After three months, I hit rock bottom when I spent hours swiping through multiple apps one night. Meeting someone did not even matter at that point. It was all about collecting quality matches to validate my attractiveness. Despite the marathon swiping session, I failed to get any quality matches. It was like the apps put a red flag on my profile, sensing I was swiping for the wrong reasons. When all the profiles started to blur into one, I knew I needed to take a break.
I’ve been off the apps for six months. My serotonin levels replenished the moment I deleted them. It gave me the space to check in with my values and remind myself that here’s no need for haste or pressure since I don’t want kids, and that I don’t need a relationship or validation from strangers on an app to feel whole.
There are people who can use the dating apps in a healthy way, but I’m not one of them. My dating coach was initially of the belief that the way for me to learn to persist and have fun with dating was to increase my tolerance by meeting lots of men. When she noticed the negative impact this approach had on my mental health, she suggested I see a psychologist to address my anxiety.
My perpetually single friend Ian had better stamina when he tested the numbers game theory. He went on at least one date a week for a year. After 60 dates, all he gained was a new friend and the confirmation that he was good at determining compatibility off a dating profile. Though Ian looks like Clark Kent and is an overall decent guy, he has difficulties on the dating scene. Like me, he does not suffer fools. As he is also happily single and independent, he can’t justify compromising just for the sake of being in a relationship.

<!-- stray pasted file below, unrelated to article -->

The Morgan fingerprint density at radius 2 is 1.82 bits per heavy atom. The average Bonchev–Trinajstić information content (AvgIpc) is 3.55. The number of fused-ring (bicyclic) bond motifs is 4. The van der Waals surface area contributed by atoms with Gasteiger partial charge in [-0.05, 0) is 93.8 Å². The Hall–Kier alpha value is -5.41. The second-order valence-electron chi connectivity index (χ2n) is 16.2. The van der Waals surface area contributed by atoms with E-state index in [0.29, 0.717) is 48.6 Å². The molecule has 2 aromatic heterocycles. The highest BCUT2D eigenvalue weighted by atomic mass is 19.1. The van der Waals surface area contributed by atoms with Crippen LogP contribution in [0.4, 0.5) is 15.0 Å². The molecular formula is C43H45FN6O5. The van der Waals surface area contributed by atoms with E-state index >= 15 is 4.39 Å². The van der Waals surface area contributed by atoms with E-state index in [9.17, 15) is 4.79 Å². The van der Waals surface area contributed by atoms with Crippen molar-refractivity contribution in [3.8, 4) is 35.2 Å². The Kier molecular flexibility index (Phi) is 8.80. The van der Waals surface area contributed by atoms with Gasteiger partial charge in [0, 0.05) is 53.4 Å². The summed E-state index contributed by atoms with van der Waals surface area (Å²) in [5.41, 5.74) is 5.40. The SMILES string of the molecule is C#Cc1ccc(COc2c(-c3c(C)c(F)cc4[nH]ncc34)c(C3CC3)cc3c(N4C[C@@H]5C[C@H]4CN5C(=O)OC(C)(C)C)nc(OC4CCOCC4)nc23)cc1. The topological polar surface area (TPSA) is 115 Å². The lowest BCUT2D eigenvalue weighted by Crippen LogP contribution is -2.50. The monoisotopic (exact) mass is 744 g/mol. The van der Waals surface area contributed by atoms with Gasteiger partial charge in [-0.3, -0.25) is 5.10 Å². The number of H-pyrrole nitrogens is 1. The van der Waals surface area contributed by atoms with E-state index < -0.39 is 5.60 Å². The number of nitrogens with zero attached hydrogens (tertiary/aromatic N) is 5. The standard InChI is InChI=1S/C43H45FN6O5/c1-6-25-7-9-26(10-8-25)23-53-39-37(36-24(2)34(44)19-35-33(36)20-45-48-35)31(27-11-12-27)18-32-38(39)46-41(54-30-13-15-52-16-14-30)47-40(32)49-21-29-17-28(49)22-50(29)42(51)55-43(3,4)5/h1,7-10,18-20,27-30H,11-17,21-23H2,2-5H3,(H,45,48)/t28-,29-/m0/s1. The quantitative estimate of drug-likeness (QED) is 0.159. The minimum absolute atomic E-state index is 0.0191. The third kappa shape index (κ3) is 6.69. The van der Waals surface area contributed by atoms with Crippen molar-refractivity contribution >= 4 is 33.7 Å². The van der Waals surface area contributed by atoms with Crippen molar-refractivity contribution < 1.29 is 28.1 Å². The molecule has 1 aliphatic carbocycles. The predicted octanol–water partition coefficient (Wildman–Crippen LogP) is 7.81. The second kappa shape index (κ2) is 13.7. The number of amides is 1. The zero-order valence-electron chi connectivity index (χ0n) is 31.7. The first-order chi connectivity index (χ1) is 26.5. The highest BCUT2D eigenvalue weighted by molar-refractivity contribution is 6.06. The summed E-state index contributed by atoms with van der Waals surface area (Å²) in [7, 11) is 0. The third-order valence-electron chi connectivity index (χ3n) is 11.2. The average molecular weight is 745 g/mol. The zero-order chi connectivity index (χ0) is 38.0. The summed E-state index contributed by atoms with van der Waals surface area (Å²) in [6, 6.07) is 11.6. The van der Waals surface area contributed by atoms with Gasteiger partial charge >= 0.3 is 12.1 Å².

My serial monogamist friend Elise was a hot mess during the few months she was single. As an extravert, her unease with being alone greatly outweighed any discomfort from throwing herself full force into the dating scene. Marriage and kids was also a high priority to Elise. She swiped through thousands of profiles until she met Kane on Tinder. She knew he was the one on their first date. They married three years later and now have a baby. Though Elise had to compromise on a few qualities that she wanted in a partner, he was the kindest man she ever met. Plus, in her own words, “he’s the best fuck I’ve ever had.”
There may be truth in dating being a numbers game, but your odds will differ depending on how you are wired. If you are a sensitive introvert, churning through unfulfilling dates in a short space of time will likely be emotionally draining. If dating makes you anxious, the numbers game will be a mindfuck unless you learn to manage it. For smart/quirky/weird people, searching for love on a dating app can be as futile as looking for a 1930s Art Deco lamp in Ikea. But if a lamp is something you can’t live without, you’ll settle for any Ikea model, even if it doesn’t know what UN stands for.
The opportunity cost of playing the numbers game, especially through the apps, is not worth it to me. I’d rather go back to having fewer but better quality dates with men who I can be myself with. It just might require more patience and techniques to manage my anxious relationship with the apps.